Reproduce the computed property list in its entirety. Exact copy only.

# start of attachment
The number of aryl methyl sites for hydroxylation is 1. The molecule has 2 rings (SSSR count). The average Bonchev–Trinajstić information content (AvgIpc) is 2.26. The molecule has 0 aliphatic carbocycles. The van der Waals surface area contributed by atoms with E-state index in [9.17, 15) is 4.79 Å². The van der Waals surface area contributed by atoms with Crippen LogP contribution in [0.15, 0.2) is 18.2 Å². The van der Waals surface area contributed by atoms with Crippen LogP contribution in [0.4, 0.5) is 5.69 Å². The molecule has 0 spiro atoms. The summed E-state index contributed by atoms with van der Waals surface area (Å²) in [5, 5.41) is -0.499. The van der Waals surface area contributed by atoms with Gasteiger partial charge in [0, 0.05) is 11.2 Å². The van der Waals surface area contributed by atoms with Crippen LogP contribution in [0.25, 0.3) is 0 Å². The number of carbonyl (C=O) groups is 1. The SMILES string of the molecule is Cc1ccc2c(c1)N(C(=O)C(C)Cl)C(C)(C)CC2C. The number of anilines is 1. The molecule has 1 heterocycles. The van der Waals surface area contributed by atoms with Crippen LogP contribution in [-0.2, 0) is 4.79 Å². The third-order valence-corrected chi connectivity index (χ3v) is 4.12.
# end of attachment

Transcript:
The number of aryl methyl sites for hydroxylation is 1. The molecule has 2 rings (SSSR count). The average Bonchev–Trinajstić information content (AvgIpc) is 2.26. The molecule has 0 aliphatic carbocycles. The van der Waals surface area contributed by atoms with E-state index in [9.17, 15) is 4.79 Å². The van der Waals surface area contributed by atoms with Crippen LogP contribution in [0.15, 0.2) is 18.2 Å². The van der Waals surface area contributed by atoms with Crippen LogP contribution in [0.4, 0.5) is 5.69 Å². The molecule has 0 spiro atoms. The summed E-state index contributed by atoms with van der Waals surface area (Å²) in [5, 5.41) is -0.499. The van der Waals surface area contributed by atoms with Gasteiger partial charge in [0, 0.05) is 11.2 Å². The van der Waals surface area contributed by atoms with Crippen LogP contribution in [0.25, 0.3) is 0 Å². The number of carbonyl (C=O) groups is 1. The SMILES string of the molecule is Cc1ccc2c(c1)N(C(=O)C(C)Cl)C(C)(C)CC2C. The number of anilines is 1. The molecule has 1 heterocycles. The van der Waals surface area contributed by atoms with Crippen LogP contribution in [-0.2, 0) is 4.79 Å². The third-order valence-corrected chi connectivity index (χ3v) is 4.12.